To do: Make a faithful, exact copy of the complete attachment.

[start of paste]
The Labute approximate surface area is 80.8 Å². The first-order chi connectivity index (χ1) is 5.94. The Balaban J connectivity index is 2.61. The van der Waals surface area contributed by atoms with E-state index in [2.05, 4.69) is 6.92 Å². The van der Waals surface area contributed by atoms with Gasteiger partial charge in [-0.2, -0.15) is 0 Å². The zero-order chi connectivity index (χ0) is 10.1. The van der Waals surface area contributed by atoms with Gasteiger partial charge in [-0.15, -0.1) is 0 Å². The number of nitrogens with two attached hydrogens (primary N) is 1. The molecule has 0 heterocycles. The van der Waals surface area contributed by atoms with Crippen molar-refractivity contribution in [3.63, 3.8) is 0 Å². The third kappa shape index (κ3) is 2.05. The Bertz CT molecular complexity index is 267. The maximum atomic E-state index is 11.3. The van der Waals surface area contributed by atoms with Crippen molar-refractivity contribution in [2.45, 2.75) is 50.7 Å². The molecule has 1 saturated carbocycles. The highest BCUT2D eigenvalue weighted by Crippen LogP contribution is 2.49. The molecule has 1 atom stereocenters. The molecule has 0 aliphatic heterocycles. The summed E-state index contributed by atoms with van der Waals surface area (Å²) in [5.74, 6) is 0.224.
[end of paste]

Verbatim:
The Labute approximate surface area is 80.8 Å². The first-order chi connectivity index (χ1) is 5.94. The Balaban J connectivity index is 2.61. The van der Waals surface area contributed by atoms with E-state index in [2.05, 4.69) is 6.92 Å². The van der Waals surface area contributed by atoms with Gasteiger partial charge in [-0.2, -0.15) is 0 Å². The zero-order chi connectivity index (χ0) is 10.1. The van der Waals surface area contributed by atoms with Gasteiger partial charge in [-0.15, -0.1) is 0 Å². The number of nitrogens with two attached hydrogens (primary N) is 1. The molecule has 0 heterocycles. The van der Waals surface area contributed by atoms with Crippen molar-refractivity contribution in [3.63, 3.8) is 0 Å². The third kappa shape index (κ3) is 2.05. The Bertz CT molecular complexity index is 267. The maximum atomic E-state index is 11.3. The van der Waals surface area contributed by atoms with Crippen molar-refractivity contribution in [2.45, 2.75) is 50.7 Å². The molecule has 1 saturated carbocycles. The highest BCUT2D eigenvalue weighted by Crippen LogP contribution is 2.49. The molecule has 1 atom stereocenters. The molecule has 0 aliphatic heterocycles. The summed E-state index contributed by atoms with van der Waals surface area (Å²) in [5.74, 6) is 0.224.